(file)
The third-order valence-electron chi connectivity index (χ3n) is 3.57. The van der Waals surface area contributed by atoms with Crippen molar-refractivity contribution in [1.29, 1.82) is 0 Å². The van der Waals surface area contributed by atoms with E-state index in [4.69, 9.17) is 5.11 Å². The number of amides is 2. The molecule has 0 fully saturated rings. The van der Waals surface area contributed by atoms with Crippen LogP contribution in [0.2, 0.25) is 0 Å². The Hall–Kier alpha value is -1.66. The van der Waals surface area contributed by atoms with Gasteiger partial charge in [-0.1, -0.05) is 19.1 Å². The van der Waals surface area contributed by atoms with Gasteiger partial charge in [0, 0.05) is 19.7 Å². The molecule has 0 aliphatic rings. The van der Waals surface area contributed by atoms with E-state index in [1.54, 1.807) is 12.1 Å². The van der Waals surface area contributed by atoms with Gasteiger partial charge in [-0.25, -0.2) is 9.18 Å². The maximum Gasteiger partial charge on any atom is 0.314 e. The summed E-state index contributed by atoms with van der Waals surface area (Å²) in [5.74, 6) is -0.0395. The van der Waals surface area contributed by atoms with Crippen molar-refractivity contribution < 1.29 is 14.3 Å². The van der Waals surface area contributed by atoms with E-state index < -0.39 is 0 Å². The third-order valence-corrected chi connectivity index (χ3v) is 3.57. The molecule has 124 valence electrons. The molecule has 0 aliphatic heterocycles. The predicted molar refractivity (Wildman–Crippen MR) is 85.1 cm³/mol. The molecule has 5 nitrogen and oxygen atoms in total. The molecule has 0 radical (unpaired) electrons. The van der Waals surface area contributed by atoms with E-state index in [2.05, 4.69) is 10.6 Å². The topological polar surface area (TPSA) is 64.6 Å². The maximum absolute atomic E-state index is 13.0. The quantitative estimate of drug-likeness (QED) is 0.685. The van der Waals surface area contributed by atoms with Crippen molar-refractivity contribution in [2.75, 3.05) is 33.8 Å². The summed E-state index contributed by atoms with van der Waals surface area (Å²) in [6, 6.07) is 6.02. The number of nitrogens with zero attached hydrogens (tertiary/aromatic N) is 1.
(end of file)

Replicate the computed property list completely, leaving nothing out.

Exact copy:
The third-order valence-electron chi connectivity index (χ3n) is 3.57. The van der Waals surface area contributed by atoms with Crippen molar-refractivity contribution in [1.29, 1.82) is 0 Å². The van der Waals surface area contributed by atoms with E-state index in [4.69, 9.17) is 5.11 Å². The number of amides is 2. The molecule has 0 fully saturated rings. The van der Waals surface area contributed by atoms with Crippen LogP contribution in [0.2, 0.25) is 0 Å². The Hall–Kier alpha value is -1.66. The van der Waals surface area contributed by atoms with Gasteiger partial charge in [-0.1, -0.05) is 19.1 Å². The van der Waals surface area contributed by atoms with Gasteiger partial charge in [0, 0.05) is 19.7 Å². The molecule has 0 aliphatic rings. The van der Waals surface area contributed by atoms with E-state index in [1.54, 1.807) is 12.1 Å². The van der Waals surface area contributed by atoms with Gasteiger partial charge in [-0.25, -0.2) is 9.18 Å². The maximum Gasteiger partial charge on any atom is 0.314 e. The summed E-state index contributed by atoms with van der Waals surface area (Å²) in [5.74, 6) is -0.0395. The van der Waals surface area contributed by atoms with Crippen molar-refractivity contribution < 1.29 is 14.3 Å². The van der Waals surface area contributed by atoms with E-state index < -0.39 is 0 Å². The third-order valence-corrected chi connectivity index (χ3v) is 3.57. The molecule has 124 valence electrons. The molecule has 0 aliphatic heterocycles. The predicted molar refractivity (Wildman–Crippen MR) is 85.1 cm³/mol. The molecule has 5 nitrogen and oxygen atoms in total. The molecule has 0 radical (unpaired) electrons. The van der Waals surface area contributed by atoms with E-state index in [2.05, 4.69) is 10.6 Å². The topological polar surface area (TPSA) is 64.6 Å². The maximum absolute atomic E-state index is 13.0. The quantitative estimate of drug-likeness (QED) is 0.685. The van der Waals surface area contributed by atoms with Crippen molar-refractivity contribution in [2.75, 3.05) is 33.8 Å². The summed E-state index contributed by atoms with van der Waals surface area (Å²) in [6, 6.07) is 6.02. The number of nitrogens with zero attached hydrogens (tertiary/aromatic N) is 1.